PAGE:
Chapter 10&11 PsyB01.doc

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Connie Boudens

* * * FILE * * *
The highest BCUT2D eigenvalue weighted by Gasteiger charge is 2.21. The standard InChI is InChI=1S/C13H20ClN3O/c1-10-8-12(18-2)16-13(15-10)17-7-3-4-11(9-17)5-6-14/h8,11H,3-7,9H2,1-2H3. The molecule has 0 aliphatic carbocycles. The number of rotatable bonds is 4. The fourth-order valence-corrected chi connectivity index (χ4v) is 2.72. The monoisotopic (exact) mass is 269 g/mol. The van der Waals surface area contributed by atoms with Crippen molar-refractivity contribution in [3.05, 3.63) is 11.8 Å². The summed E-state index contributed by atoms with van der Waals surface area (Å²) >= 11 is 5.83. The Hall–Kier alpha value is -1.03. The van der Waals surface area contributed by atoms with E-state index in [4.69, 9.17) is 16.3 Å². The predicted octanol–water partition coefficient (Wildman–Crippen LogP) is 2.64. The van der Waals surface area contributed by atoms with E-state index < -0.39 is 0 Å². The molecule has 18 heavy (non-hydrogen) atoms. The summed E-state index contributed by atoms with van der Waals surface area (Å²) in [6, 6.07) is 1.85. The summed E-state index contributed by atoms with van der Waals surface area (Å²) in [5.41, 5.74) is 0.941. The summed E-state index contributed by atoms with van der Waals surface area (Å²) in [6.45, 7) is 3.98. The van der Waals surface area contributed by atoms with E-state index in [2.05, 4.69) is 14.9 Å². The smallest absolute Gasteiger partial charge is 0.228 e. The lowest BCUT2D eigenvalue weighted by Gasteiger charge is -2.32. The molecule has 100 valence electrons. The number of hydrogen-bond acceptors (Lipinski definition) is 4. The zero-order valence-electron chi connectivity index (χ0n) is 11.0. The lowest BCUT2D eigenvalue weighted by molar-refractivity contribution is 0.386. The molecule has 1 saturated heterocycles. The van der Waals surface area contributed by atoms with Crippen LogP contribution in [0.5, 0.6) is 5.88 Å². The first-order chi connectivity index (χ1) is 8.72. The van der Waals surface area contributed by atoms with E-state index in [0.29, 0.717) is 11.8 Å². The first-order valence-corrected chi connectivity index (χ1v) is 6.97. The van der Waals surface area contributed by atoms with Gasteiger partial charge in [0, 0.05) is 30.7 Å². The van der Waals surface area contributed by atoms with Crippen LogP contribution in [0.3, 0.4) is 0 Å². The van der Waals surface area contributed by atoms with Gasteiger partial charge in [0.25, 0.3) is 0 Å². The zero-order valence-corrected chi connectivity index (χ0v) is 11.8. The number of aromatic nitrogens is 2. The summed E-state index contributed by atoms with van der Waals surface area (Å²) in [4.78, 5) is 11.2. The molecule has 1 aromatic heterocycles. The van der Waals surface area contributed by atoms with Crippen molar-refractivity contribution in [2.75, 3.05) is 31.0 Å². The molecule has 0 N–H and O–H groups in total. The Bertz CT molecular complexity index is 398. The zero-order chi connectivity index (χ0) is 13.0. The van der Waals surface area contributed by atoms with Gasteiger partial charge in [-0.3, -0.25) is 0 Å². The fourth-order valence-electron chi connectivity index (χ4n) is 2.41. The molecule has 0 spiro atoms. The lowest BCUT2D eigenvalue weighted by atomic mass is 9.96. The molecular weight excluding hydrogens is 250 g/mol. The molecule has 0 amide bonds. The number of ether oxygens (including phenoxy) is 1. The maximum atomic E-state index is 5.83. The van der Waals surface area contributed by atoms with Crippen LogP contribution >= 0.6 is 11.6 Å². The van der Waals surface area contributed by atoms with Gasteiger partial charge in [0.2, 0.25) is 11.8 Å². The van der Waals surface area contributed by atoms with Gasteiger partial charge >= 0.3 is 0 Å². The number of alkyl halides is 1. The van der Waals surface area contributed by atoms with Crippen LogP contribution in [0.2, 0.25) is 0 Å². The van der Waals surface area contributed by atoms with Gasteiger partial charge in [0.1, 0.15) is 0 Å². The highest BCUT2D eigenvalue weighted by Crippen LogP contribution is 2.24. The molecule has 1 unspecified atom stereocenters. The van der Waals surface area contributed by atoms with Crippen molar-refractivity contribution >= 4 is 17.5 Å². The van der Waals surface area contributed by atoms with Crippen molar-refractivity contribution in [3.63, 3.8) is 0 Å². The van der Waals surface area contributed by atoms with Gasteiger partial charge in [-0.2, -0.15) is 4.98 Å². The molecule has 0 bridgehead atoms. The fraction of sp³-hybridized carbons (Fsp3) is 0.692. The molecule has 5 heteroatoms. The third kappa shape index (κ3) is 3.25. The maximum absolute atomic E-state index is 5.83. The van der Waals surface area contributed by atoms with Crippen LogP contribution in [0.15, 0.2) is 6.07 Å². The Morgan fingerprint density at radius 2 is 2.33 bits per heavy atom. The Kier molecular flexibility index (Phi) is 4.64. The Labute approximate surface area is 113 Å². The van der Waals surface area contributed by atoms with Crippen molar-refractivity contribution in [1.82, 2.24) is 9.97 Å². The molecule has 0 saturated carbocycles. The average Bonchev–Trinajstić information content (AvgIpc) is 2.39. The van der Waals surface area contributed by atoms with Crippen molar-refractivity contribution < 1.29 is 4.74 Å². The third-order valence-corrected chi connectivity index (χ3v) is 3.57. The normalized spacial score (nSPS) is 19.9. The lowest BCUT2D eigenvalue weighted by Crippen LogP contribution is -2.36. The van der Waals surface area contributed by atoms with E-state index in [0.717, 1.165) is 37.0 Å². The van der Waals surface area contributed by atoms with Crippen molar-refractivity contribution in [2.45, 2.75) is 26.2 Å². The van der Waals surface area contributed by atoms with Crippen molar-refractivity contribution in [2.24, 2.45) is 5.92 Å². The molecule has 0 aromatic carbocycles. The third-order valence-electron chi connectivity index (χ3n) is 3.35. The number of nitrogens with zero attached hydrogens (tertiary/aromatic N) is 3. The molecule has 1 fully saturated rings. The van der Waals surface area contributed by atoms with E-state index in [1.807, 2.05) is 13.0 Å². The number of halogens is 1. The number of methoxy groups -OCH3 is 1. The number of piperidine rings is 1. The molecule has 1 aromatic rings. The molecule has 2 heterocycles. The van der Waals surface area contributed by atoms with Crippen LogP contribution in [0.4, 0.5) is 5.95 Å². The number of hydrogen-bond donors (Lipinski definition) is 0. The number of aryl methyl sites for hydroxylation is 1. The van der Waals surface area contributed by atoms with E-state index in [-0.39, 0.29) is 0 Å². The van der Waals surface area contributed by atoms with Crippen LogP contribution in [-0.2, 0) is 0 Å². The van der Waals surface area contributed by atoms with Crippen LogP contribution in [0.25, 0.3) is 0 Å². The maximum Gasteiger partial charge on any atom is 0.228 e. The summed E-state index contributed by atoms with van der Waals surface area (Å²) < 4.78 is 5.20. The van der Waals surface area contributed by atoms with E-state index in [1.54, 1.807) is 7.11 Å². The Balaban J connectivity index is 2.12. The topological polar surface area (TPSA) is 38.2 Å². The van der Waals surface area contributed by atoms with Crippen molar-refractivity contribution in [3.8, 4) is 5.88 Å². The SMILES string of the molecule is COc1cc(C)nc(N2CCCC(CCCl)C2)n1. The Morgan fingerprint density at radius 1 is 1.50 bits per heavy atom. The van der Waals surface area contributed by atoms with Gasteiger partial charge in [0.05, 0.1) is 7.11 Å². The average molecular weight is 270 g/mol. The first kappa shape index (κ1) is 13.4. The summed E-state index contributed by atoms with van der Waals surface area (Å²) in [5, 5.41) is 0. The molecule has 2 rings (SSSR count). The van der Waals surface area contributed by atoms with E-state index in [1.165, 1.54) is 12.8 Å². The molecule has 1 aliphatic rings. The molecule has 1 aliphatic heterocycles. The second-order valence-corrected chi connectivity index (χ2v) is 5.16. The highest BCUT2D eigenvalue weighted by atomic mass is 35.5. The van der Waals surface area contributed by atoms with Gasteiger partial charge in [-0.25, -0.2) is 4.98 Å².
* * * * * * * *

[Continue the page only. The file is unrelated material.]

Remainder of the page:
Chapter 10 Complex Experimental Designs Increasing the number of levels of an independent variable - A researcher might want to design an experiment with three or more levels for several reasons: o A design with only two levels of the independent variable cannot provide very much information about the exact form of the relationship between the independent and dependent variable o An experimental design with only two levels of the independent variable cannot detect curvilinear relationships (the direction of the relationship changes, like an inverted-U) between variables o Finally, researchers frequently are interested in comparing more than two groups Increasing the number of independent variables: Factorial designs - This type of experimental design is a closer approximation of real-world conditions, in which independent variables do not exist by themselves; researchers recognize that in any situation a number of variables are operating to affect behaviour - Factorial designs are designs with more than one independent variable (or fact); in a factorial design, all levels of each independent variable are combined with all levels of the other independent variables o The simplest factorial design known as a 2 x 2 (two by two) factorial design has two independent variables, each having two levels Interpretation of Factorial Designs - Factorial designs yield two kinds of information: o Information about the effect of each independent variable taken by itself: the main effect of an independent variable In a design with two independent variables, there are two main effects one for each independent variable o The second type of information is called an interaction; if there is an interaction between two independent variables, the effect of one independent depends on the particular level of the other variable In other words, the effect that an independent variable has on the dependent variable depends on the level of the other independent variable Main Effects - A main effect is the effect each variable has by itself - The main effect of each independent variable is the overall relationship between the independent variable and the dependent variable Interactions - An interaction between independent variables indicates that the effects of one independent variable is different at different levels of the other independent variable o That is, an interaction tells us that the effect of one independent variable depends on the particular level of the other - Interactions can be seen easily when the means for all conditions are presented in a graph o The dependent variable is always placed on the vertical axis o One independent variable is placed on the horizontal axis o Bars are then drawn to represent each of the levels of the other independent variable - The concept of interaction is a relatively simple one that you probably use all the time; when we say it depends, we are actually indicating that some sort of interaction is operating it depends on some other variable Factorial Designs with Manipulated and Nonmanipulated Variables - One common type of factorial design includes both experimental (manipulated) and nonexperimental (measured or nonmanipulated) variables - These designs sometimes called IV x PV designs (independent variable by participant variable) allow researchers to investigate how different types of individuals respond to the same manipulated variable - Participant variables are personal attributes such as gender, age, ethnic group, and personality characteristics o Participant variables are also called subject variables or attribute variables - The simples IV x PV design includes one manipulated independent variable that has at least two levels and one participant variable with at least two levels o The two levels of the subject variable might be two different age groups, two different gender groups, etc. Interactions and Moderator Variables - In many research studies, interactions are discussed in terms of the operations of a moderator variable - A moderator variable influences the relationship between two other variables Outcomes of a 2 x 2 Factorial Design - A 2 x 2 factorial design has two independent variables, each with two levels - When analyzing results, there are several possibilities: o There may or may not be a significant main effect for independent variable A o There may or may not be a significant main effect for independent variable B o There may or may not be a significant interaction between the independent variables - In a 2 x 2 factorial design, there are eight possible outcomes Interactions and Simple Main Effects - Analysis of variance is used to assess the statistical significance of the main effects and the interaction in a factorial design
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